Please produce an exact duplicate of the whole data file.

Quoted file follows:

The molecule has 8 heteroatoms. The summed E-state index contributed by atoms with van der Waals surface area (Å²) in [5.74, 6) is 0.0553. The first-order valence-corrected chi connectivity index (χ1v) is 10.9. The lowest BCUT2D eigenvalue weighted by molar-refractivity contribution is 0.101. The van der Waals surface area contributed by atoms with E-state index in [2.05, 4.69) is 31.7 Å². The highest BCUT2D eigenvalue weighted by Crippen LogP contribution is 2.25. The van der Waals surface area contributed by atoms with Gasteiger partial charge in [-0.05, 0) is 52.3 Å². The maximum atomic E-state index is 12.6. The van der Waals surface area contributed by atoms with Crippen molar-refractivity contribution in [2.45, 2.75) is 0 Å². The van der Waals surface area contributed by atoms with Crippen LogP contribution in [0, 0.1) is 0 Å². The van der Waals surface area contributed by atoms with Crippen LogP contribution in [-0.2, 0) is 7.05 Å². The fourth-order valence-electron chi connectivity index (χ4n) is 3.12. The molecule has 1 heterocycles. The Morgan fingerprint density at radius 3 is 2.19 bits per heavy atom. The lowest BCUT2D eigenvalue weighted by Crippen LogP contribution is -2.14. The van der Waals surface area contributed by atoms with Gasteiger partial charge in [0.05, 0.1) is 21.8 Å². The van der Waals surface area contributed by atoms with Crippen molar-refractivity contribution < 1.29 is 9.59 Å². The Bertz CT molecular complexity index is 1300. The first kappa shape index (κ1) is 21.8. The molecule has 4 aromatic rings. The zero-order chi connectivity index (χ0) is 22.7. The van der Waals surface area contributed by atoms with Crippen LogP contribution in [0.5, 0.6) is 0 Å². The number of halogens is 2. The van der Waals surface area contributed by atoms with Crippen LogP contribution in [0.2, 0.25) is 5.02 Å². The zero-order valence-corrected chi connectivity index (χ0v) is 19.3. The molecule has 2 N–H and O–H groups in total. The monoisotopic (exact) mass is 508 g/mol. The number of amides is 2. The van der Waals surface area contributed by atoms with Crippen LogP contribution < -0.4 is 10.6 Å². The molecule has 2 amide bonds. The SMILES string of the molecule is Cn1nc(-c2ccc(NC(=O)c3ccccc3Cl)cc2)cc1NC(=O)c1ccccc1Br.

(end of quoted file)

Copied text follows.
The molecule has 8 heteroatoms. The summed E-state index contributed by atoms with van der Waals surface area (Å²) in [5.74, 6) is 0.0553. The first-order valence-corrected chi connectivity index (χ1v) is 10.9. The lowest BCUT2D eigenvalue weighted by molar-refractivity contribution is 0.101. The van der Waals surface area contributed by atoms with E-state index in [2.05, 4.69) is 31.7 Å². The highest BCUT2D eigenvalue weighted by Crippen LogP contribution is 2.25. The van der Waals surface area contributed by atoms with Gasteiger partial charge in [-0.05, 0) is 52.3 Å². The maximum atomic E-state index is 12.6. The van der Waals surface area contributed by atoms with Crippen molar-refractivity contribution in [2.45, 2.75) is 0 Å². The van der Waals surface area contributed by atoms with Crippen LogP contribution in [0, 0.1) is 0 Å². The van der Waals surface area contributed by atoms with Crippen LogP contribution in [-0.2, 0) is 7.05 Å². The fourth-order valence-electron chi connectivity index (χ4n) is 3.12. The molecule has 1 heterocycles. The Morgan fingerprint density at radius 3 is 2.19 bits per heavy atom. The lowest BCUT2D eigenvalue weighted by Crippen LogP contribution is -2.14. The van der Waals surface area contributed by atoms with Gasteiger partial charge in [0.05, 0.1) is 21.8 Å². The van der Waals surface area contributed by atoms with Crippen molar-refractivity contribution < 1.29 is 9.59 Å². The Bertz CT molecular complexity index is 1300. The first kappa shape index (κ1) is 21.8. The molecule has 4 aromatic rings. The zero-order chi connectivity index (χ0) is 22.7. The van der Waals surface area contributed by atoms with Crippen LogP contribution in [0.5, 0.6) is 0 Å². The number of halogens is 2. The van der Waals surface area contributed by atoms with Crippen LogP contribution in [0.2, 0.25) is 5.02 Å². The zero-order valence-corrected chi connectivity index (χ0v) is 19.3. The molecule has 2 N–H and O–H groups in total. The monoisotopic (exact) mass is 508 g/mol. The number of amides is 2. The van der Waals surface area contributed by atoms with Crippen LogP contribution < -0.4 is 10.6 Å². The molecule has 2 amide bonds. The SMILES string of the molecule is Cn1nc(-c2ccc(NC(=O)c3ccccc3Cl)cc2)cc1NC(=O)c1ccccc1Br.